In the Washington Times, “Caravan for Peace crosses U.S. to highlight the failed War on Drugs“, excerpt:
This August in conjunction with the Mexican Movement for Peace with Justice and Dignity, a high profile Caravan of Peace is crossing the U.S., starting in San Diego/Los Angeles area, heading east along the U.S.-Mexico border and then swinging north to Chicago, and cross to Cleveland, New York, Baltimore, and Washington, D.C. to heighten the awareness of the failed “War on Drugs.”
The 6,000-mile journey through 20 cities is to honor lives lost due to the failed prohibition policies, culminating in an international day of action in Washington, D.C.
These days it is almost impossible to listen to the national news without reading about the rapidly escalating drug-related violence in Mexico, most particularly the areas of Mexico that share a common border with the United States.
The deadly mayhem and the greed that fuels it recognizes no borders, often making the American side of these drug war zones just an extension of their battlefield. Both sides of the border are tired of law enforcement’s failed efforts to put an end to the bloodshed and the breakdown of society in general.
So weary in fact, that renowned Mexican poet Javier Sicilia has become the primary spokesperson for the Mexican Movement for Peace with Justice & Dignity (MPJD). Also joining MPJD on the Caravan of Peace will be a broad bi-national coalition of 100 organizations.U.S.-based organizations and foundations including the Latin American Working Group, Washington Office on Latin America, The RFK Center, regional leaders of the Brady Campaign, Heeding God’s Call, Presente.org, LCLAA, NALAAC, Law Enforcement Against Prohibition (LEAP), Fellowship of Reconciliation, Veterans for Peace, Institute for Policy Studies, Drug Policy Alliance, and many others, who realize a new approach is required.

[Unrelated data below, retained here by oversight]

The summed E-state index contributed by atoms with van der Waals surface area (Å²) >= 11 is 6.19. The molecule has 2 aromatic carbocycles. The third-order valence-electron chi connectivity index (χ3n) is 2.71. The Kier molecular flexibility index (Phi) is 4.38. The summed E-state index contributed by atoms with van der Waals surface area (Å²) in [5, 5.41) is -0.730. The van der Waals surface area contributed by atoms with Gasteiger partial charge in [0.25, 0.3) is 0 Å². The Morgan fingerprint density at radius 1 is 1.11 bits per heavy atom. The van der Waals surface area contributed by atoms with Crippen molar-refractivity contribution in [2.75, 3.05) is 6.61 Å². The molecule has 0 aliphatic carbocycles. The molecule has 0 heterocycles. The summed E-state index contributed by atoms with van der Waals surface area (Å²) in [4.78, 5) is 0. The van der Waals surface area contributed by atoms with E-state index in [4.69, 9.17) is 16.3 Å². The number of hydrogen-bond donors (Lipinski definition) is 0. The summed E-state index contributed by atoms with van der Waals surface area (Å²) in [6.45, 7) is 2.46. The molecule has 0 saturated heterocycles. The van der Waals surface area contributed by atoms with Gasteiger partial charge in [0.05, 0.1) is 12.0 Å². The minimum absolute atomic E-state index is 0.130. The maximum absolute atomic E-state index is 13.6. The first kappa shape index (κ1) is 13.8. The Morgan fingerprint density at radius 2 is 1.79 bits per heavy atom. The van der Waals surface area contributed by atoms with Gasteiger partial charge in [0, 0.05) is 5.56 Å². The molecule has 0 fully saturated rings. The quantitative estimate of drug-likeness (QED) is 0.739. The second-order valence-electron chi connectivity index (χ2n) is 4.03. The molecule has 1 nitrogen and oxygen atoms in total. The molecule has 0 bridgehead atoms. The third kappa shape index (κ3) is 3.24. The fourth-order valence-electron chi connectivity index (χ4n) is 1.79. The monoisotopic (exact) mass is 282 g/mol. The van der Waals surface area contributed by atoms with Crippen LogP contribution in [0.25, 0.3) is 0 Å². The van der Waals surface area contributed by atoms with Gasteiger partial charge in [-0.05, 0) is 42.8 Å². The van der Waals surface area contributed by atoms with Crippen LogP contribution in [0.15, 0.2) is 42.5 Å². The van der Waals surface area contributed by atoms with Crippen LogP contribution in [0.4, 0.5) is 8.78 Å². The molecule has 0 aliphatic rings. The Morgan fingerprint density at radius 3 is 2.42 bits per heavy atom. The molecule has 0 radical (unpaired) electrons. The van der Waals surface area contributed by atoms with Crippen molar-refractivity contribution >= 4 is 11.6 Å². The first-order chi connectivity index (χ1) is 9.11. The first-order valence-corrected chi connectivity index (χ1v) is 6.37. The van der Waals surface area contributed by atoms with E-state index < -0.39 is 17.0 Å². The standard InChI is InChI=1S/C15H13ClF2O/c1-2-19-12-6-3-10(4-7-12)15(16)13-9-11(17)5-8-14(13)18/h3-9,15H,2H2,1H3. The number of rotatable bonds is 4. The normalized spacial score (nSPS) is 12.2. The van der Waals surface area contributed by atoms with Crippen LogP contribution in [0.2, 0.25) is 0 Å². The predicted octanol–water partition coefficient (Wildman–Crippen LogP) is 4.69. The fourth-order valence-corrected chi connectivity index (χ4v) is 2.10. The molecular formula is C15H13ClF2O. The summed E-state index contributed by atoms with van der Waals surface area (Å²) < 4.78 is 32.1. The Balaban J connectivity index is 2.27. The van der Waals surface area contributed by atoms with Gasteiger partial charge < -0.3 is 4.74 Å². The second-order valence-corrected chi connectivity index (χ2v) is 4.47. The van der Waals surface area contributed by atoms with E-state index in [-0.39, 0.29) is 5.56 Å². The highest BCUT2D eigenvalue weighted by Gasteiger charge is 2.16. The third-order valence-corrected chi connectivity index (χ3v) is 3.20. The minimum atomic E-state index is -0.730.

To illustrate the gravity of the problem, Sicilia points out that more than 60,000 people have been killed in drug violence in Mexico in the last few years. More than 10,000 people have been disappeared and over 160,000 displaced.
“Our purpose is to honor our victims, to make their names and faces visible,” Sicilia said. “We will travel across the United States to raise awareness of the unbearable pain and loss caused by the drug war – and of the enormous shared responsibility for protecting families and communities in both our countries.”
Link via Law Enforcement Against Prohibition executive director Neill Franklin, who adds:
Traveling with the Caravan for Peace, meeting poet Javier Sicilia and fellowshipping with the many families who have lost love ones at the hands of the cartel has been one of the most rewarding moments in my life. The courage exemplified by my Mexican brothers and sisters is extraordinary. Traveling into a foreign land with threats upon their lives, placing their safety into the hands of complete strangers, all in an effort of asking the US federal government for help in changing policies responsible for the carnage in their country takes faith – a lot of faith. I certainly hope they listen to the voice of reason. I pray they have hearts of compassion.